The Elm Tree
Riverdave's journal
This essay appeared in the Durham Herald-Sun on 10/23/1995

As autumn is upon us and trees come into their annual crowning display of colors, my meditations often bring me to ponder which are my favorite trees. Both individuals and nations have evolved traditions and lore a about trees that carry special cultural and spiritual significance. The Maya of Central America revere the Kapok tree and for peoples of East Africa it is the Baobab.

But the tree that has acquired the most auspicious standing in Eastern United States history must be the American elm. In a survey of historic trees, the elm came out on top, two to one, over the two great oaks: the live oak and the white oak. For residents of the Triangle, the elm is a significant member of the approximately one hundred species of trees found in our area.

In the wild, the elm is found primarily in rich bottomland forests along creeks and rivers in the eastern and central states from Newfoundland to Florida. As I waft the Eno River, I will often find the elm growing right out of the bank where it soaks up the sun from the forest gap over the water and rightfully earns the designation of River Elm.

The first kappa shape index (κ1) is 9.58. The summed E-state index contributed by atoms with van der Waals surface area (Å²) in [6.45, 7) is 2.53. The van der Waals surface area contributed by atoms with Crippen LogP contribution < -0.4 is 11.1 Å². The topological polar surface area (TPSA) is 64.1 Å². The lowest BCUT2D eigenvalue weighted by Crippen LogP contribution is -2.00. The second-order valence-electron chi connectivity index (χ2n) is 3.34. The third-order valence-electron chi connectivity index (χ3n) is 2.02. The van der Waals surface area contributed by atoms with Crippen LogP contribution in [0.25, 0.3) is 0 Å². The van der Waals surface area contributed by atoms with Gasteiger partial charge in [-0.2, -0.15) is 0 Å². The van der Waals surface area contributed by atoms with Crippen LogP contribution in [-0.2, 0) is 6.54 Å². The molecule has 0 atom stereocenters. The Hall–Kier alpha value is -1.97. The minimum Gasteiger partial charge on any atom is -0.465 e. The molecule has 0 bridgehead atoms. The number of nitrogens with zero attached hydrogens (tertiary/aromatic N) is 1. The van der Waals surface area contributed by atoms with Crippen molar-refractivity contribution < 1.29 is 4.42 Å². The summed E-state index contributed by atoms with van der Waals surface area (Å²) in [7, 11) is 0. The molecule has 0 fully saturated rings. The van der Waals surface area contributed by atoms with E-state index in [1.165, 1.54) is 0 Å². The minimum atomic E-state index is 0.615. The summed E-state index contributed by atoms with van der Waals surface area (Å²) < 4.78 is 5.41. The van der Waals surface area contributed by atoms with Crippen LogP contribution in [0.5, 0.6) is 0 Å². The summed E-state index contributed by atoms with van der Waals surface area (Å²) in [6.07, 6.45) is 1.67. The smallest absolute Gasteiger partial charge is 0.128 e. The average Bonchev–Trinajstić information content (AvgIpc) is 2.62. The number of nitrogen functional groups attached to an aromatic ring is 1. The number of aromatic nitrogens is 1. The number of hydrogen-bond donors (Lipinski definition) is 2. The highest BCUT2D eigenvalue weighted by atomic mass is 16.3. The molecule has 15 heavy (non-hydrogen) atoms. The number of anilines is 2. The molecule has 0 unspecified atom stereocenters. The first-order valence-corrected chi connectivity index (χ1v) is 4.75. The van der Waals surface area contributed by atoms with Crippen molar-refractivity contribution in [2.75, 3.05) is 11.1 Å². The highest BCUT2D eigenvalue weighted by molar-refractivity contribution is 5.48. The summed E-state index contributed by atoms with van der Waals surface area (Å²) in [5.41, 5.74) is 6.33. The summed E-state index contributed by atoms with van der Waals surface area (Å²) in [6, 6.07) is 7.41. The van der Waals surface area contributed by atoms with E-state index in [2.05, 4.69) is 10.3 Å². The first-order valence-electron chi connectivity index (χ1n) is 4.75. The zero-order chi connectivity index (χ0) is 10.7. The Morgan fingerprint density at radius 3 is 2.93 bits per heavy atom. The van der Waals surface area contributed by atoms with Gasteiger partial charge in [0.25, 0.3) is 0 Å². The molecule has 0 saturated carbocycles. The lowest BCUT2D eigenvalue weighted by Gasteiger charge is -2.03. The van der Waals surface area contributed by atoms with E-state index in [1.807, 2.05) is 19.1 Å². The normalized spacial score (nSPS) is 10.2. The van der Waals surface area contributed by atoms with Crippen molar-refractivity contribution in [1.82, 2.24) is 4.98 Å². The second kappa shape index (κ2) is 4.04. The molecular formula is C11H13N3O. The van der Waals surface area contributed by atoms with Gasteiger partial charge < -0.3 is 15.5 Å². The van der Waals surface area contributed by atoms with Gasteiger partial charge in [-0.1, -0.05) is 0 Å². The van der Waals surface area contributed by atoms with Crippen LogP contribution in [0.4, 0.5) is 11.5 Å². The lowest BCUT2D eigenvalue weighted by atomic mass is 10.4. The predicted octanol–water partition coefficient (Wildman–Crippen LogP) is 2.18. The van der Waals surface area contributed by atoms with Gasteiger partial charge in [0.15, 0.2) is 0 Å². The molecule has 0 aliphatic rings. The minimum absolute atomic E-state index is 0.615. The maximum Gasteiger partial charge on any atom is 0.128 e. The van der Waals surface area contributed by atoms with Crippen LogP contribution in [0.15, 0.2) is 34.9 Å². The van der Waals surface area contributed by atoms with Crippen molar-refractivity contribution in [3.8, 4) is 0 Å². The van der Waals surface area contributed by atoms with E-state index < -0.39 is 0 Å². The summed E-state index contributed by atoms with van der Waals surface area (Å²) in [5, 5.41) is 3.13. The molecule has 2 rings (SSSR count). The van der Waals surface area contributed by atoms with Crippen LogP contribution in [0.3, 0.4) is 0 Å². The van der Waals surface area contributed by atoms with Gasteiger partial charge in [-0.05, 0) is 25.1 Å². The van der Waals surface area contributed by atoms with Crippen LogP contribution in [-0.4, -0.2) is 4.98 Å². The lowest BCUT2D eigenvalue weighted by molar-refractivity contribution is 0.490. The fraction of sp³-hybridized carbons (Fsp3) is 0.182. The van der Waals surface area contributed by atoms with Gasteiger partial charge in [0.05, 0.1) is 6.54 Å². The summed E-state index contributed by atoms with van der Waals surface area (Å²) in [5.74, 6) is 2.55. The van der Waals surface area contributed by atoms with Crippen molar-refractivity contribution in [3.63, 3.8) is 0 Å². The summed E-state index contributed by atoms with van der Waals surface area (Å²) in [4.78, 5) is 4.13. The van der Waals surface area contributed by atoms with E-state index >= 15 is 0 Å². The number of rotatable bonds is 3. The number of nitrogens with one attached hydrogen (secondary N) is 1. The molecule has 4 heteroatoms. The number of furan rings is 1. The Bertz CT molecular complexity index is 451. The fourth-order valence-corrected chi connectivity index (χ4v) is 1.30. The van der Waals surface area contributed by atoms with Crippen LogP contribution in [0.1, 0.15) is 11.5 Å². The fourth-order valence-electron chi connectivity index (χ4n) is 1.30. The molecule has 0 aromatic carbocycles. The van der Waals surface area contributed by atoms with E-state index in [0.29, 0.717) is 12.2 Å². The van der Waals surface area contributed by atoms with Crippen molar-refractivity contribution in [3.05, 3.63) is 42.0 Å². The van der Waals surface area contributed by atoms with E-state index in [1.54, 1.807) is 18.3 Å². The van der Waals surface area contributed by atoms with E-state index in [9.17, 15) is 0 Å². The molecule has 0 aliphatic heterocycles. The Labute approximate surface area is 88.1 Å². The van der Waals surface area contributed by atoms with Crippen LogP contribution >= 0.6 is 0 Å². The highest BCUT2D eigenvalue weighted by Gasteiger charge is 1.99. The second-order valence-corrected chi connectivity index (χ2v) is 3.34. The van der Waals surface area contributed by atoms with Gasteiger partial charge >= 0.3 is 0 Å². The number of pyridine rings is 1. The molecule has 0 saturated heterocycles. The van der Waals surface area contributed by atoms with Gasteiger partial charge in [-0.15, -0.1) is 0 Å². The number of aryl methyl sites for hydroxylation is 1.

The tree is easily spotted from a distance. Often with an enlarged buttress, the trunk begins to fork into a giant slingshot and continues to divide into forks all the way to the end of its smallest limbs. This is known as dichotomous branching and is characteristic of ancient and primitive plant growth that took place as trees first evolved on the planet many millions of years ago.

As elm branches fork, they arch and droop forming a vase-like fountain of vegetation. This profile is easily recognized against the backdrop of other forest trees that have more vertical postures. The fountain appearance made the tree a natural choice to adorn our streets and parks and it became the favorite ornamental tree in the 19th century.

For many Native American tribes, the elm was the tree of great councils and oaths, and later the meeting place for treaties with the European Americans. Perhaps Native Americans were sensitive to a powerful force associated with the primitive structure of this beautiful tree. European colonists  continued the tradition, as George Washington took command of the Continental Army under an elm tree at Cambridge Commons. His diary shows that he searched the bottomland forests along the Potomac River for specimens of elms to transplant to his estate at Mt. Vernon. Four of those he planted by hand still stand today and Washington, D.C. is the most elm-planted of all our American cities.

The tree is one of the earliest to flower in our calendar year. In the Triangle, I find the elm second only to the slightly earlier blossoming red maple. Although not as conspicuous a flower as the maple, the elm's greenish flower clusters hang down on long drooping stalks in late February.